Academic journal article Journal for the Study of Religions and Ideologies

"If Only God Would Give Me Some Clear Sign!" God, Religion, and Morality in Woody Allen's Short Fiction

Academic journal article Journal for the Study of Religions and Ideologies

"If Only God Would Give Me Some Clear Sign!" God, Religion, and Morality in Woody Allen's Short Fiction

Article excerpt

Woody Allen's obsessive preoccupation with scrutinizing ontological arguments is at the core of his artistic creation. It generates and subsumes a series of assorted concerns with regard to the predicaments of modern man, such as the desire to understand the nature of reality, the concept of ultimate justice, the role of spirituality as a guiding principle, the illusory character of redemption as advertized by organized religions, or the need to find a coping mechanism for the ominously foreshadowing future, which can only lead to extinction. As Woody Allen himself admits, mortality and theology are at the center of his work. In an interview by Eric Lax he confessed that his entire creative effort is underpinned by "an obsession with death, an obsession with God or the lack of God, [and] the question of why are we here."1 Even though these concerns span Woody Allen's entire artistic universe, they allow specific nuances in his short stories, which come to complete their exploration as done in his films

Although he has been often labeled atheist, mainly because of his rejection of normative religious worship, in my opinion, Allen's deep preoccupation with theological questions contradicts this labeling. Behind his quarrel with religion, his outright condemnation of normative religion on moral grounds, and his chronic questioning of God's existence, Woody Allen's texts reveal a sense of bitterness emerging from a mixture of the awareness of the abandoned world and a nostalgic understanding of the individual's need for the comforting idea of a higher power. Therefore, my contention is that, while his view on religion is grounded in the twentieth-century demystified and secularized reality, his exploration of faith and morality is not only a reaction, but an addition to a moral system consistent with secular humanism: he embraces and promotes the idea that moral guidelines should come from within, but he also obsessively explores the individual's need to believe.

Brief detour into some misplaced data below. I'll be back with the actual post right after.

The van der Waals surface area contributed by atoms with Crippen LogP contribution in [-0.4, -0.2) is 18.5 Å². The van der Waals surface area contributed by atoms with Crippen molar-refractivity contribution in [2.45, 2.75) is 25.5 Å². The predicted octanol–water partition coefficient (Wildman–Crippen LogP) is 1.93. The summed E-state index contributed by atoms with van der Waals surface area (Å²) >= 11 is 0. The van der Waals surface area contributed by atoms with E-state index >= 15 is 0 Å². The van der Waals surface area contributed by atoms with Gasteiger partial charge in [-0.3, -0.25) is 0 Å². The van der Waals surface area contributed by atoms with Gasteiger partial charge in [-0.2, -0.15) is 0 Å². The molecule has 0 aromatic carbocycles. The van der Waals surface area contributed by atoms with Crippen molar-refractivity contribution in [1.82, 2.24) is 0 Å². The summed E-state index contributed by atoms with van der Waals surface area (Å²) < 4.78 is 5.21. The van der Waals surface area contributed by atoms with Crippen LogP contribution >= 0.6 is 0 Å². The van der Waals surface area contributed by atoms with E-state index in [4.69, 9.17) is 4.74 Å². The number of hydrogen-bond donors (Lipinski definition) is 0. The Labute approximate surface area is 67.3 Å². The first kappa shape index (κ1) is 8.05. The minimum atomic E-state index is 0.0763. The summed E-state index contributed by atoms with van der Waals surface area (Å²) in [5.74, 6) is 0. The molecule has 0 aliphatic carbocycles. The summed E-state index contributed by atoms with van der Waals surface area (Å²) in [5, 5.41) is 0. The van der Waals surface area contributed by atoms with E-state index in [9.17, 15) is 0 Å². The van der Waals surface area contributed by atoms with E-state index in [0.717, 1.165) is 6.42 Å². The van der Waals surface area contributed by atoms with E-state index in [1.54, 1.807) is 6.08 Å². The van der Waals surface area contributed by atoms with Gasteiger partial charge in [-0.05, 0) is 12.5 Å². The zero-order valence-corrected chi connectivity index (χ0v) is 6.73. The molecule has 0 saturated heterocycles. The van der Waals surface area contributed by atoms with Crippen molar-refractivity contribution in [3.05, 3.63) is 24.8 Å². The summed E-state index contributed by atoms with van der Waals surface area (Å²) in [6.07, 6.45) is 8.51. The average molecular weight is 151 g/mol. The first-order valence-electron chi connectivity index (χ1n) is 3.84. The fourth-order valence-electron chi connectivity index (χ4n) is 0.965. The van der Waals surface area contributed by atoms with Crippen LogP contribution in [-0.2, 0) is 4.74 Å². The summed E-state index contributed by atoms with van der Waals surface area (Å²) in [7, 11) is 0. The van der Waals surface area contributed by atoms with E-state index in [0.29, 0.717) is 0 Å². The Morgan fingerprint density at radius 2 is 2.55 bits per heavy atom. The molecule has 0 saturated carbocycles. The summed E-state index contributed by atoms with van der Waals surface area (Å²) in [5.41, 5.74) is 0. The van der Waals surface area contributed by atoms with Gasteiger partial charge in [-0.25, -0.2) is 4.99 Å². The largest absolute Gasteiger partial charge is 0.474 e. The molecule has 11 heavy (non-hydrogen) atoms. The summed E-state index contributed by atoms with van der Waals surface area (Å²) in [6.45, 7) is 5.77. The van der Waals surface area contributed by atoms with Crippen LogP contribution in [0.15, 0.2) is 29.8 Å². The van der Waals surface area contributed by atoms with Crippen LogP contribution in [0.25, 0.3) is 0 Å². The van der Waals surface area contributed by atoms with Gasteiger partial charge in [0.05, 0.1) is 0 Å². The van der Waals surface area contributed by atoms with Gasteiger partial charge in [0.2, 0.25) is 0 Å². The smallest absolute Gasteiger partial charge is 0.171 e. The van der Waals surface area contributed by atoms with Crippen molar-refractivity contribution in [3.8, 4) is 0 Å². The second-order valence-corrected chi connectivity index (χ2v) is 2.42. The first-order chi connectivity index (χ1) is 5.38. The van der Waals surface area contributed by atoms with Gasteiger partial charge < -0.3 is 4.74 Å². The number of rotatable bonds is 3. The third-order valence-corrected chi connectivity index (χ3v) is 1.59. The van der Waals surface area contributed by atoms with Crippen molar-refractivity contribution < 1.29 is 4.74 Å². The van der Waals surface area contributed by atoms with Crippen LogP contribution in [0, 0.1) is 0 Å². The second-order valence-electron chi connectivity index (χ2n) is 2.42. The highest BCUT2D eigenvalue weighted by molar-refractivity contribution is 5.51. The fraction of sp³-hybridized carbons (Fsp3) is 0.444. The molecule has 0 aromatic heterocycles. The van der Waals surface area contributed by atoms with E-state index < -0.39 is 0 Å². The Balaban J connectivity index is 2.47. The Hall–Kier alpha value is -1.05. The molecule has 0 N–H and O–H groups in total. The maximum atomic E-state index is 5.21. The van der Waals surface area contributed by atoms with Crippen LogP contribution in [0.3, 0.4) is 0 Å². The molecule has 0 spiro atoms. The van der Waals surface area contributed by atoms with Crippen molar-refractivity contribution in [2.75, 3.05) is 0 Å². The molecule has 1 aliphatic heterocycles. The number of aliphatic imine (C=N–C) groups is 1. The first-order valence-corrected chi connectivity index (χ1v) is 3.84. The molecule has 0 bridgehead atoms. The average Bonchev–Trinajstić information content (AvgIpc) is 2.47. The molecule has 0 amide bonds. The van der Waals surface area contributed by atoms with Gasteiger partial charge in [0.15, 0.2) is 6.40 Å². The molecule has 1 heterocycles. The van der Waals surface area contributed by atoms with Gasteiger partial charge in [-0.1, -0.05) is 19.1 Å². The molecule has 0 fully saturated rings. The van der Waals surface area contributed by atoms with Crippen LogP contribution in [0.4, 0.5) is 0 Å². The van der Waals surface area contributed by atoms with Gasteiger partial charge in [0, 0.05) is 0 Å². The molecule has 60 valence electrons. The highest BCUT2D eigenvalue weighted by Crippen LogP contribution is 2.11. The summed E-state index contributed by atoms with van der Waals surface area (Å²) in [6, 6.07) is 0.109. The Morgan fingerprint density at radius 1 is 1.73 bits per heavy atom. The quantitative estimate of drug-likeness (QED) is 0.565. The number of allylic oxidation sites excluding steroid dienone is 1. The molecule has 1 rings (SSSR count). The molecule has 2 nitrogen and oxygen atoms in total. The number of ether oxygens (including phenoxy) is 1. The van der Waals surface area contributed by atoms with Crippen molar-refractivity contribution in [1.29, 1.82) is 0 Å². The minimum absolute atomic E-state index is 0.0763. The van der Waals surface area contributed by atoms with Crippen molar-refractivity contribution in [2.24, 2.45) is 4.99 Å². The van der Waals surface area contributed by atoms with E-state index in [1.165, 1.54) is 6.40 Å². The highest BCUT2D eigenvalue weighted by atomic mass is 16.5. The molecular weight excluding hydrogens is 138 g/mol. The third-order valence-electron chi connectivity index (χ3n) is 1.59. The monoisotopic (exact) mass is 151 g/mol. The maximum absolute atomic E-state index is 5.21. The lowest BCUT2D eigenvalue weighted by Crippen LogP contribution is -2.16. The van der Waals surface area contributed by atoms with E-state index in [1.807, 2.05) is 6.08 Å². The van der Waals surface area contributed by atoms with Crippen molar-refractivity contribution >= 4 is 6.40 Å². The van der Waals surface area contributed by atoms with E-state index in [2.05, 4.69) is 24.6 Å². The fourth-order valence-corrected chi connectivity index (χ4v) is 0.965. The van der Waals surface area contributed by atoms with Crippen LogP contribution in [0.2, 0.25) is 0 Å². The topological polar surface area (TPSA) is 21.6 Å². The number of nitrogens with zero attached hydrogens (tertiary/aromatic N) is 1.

Woody Allen's recurrent, obsessive, almost fanatical preoccupation with the existence or the absence of God emphasizes the ethical and moral dimension of living in a potentially godless world. Ranging from crude, ludicrous aphorisms built on non sequiturs to complex quests and meditation, from agnosticism to atheistic remarks, Woody Allen's quest for God and the doubts it brings along constitute an infinite source of disillusion which continuously nourishes the neuroses of the characters that populate his literary and artistic universe.

Although Woody Allen exploits the universalizing potential of his theological quest and extends his inquiry into religious questions to epitomize the predicaments of the individual living in the contemporary society, given his Jewish upbringing, the exploration of theological questions begins and develops within the framework of Jewish religious practices and beliefs. As Woody Allen himself confessed, "the only religion I feel I can write about with any accuracy is the Jewish religion. I have no feel for the details of Christianity."2 Nevertheless, his challenging, often inimical, attitude towards organized religion has often been interpreted as specifically targeting Judaism and its religious strictures and therefore has given rise to accusations of ethnic self-hatred or anti-Semitic conduct.

Besides Allen's intimate knowledge of Judaism, the hardship and victimization of the Jewish people offer him the prerequisites to exercise his argumentative reasoning, which starts with the discrepancies he perceives between the religious representations of the divine power and the evil which overruns the world. Richard Blake also points out that, "[f]or Woody Allen, God's simultaneous love for humanity and tolerance for unspeakable evil present a supreme theological mystery, even when he reflects upon it in comic terms."3 Woody Allen's skepticism about the goodness and righteousness of the higher being promoted by organized religions constitutes the drive for his ceaselessly challenging the existence of God. …

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